Hooked up to the machine that is keeping him alive little Carter Cookson is facing a terrifying race against time to find a new heart.
Parents Sarah and Chris have been told their precious baby boy needs a heart transplant and has just weeks to live if a new heart cannot be found, after he suffered three cardiac arrests within hours of being born on Boxing Day.
Speaking to ITV News Tyne Tees Chris Cookson said they now need another "miracle" if their son is to survive.
Watch Kris Jepson's report here:
Chris told ITV News it is heartbreaking to see his son reliant on the 'Ecmo' machine, which is keeping him alive.
Carter's unexpected and devastating heart problems came as the cruelest of blows for the parents, from South Shields, who lost their first son Charlie in 2012 when he was just two-and-a-half.
As the couple keep a round-the-clock vigil at his bedside at Newcastle's Freeman Hospital they have issued an urgent plea in the hope a new heart will be found.
Sarah, 44, wrote on Facebook: "Our boy has not responded to the surgery and the only way he will survive is if he gets a new heart or by some miracle his heart begins to pump blood around his body. We need a heart in five weeks or we will lose our beautiful baby boy. I can't put into words how heart broken we all are... but we will never give up on him."
After losing son Charlie, who spent his short life battling a series of serious conditions, the Cooksons described Carter's arrival at Newcastle's Royal Victoria Infirmary (RVI) as a 'miracle'.
But within hours of meeting their much-longed for boy the proud parents were confronted with a new heart-breaking ordeal.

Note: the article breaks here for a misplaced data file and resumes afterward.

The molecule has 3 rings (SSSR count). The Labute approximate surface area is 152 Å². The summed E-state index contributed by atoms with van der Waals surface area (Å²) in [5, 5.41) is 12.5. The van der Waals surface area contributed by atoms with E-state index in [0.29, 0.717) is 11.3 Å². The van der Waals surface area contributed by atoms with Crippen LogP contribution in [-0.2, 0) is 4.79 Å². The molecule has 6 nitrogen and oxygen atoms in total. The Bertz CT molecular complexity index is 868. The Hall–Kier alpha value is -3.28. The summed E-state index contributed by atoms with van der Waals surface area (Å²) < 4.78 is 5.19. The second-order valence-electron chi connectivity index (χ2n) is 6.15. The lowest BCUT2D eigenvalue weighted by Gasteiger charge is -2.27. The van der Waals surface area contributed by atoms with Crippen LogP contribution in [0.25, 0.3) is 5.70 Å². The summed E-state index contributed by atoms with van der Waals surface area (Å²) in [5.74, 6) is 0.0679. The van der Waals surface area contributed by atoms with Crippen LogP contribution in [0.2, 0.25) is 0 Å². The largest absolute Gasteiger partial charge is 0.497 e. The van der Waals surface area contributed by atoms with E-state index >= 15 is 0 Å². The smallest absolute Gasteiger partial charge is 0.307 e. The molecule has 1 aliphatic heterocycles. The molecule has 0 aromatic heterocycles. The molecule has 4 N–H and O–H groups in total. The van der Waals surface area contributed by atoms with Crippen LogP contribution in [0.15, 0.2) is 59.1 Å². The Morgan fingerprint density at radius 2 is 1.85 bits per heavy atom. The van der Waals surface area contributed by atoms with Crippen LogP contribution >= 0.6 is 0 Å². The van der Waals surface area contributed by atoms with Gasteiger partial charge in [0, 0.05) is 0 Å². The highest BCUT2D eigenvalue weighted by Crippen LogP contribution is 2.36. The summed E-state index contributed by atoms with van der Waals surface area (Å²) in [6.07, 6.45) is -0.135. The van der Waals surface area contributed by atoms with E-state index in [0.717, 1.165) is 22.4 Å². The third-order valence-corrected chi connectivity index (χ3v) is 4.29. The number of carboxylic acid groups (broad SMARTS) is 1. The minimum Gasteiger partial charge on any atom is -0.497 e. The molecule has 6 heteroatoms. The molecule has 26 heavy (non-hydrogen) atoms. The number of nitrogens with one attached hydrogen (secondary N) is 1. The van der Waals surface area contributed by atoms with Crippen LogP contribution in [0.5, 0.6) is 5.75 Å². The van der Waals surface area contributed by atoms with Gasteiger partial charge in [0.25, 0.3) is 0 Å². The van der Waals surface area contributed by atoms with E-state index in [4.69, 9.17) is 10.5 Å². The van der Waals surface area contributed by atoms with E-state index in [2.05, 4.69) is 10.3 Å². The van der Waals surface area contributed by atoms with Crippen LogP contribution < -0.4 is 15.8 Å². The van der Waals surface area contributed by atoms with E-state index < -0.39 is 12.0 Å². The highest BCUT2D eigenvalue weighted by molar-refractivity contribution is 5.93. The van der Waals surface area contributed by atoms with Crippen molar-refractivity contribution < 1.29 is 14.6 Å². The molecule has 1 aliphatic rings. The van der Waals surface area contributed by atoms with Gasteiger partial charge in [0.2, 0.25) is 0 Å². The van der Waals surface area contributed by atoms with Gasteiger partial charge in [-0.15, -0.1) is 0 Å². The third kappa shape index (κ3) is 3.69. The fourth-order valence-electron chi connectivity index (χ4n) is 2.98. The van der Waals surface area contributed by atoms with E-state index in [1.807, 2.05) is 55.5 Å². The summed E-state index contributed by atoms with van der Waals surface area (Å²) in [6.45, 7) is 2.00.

Medics discovered Carter's heart was not beating properly. He was transferred to the Freeman, and after surviving three cardiac arrests the little boy was attached to the 'Ecmo' machine to pump the blood around his body.
Then on Thursday, when he was just over one week old, Carter underwent surgery to drain one side of his heart and attach a pacemaker.
But the operation was not as successful as the family and doctors had hoped.
Consultants have told Sarah and Chris, 40, that a heart transplant is Carter's only hope.
He now remains attached to the Ecmo machine, but medics say he can only remain this way for six to eight weeks.
Joanne, 40, said: "It’s a double edged sword. It’s horrendous to think that for something that we’ve hoped for, for a long time, is relying on the heartache of another family, which is just horrific in itself."
The Cooksons set-up the The Charlie Cookson Foundation in memory of their first-born son, Charlie, who was born with a mysterious medical condition, spent much of his life in hospital.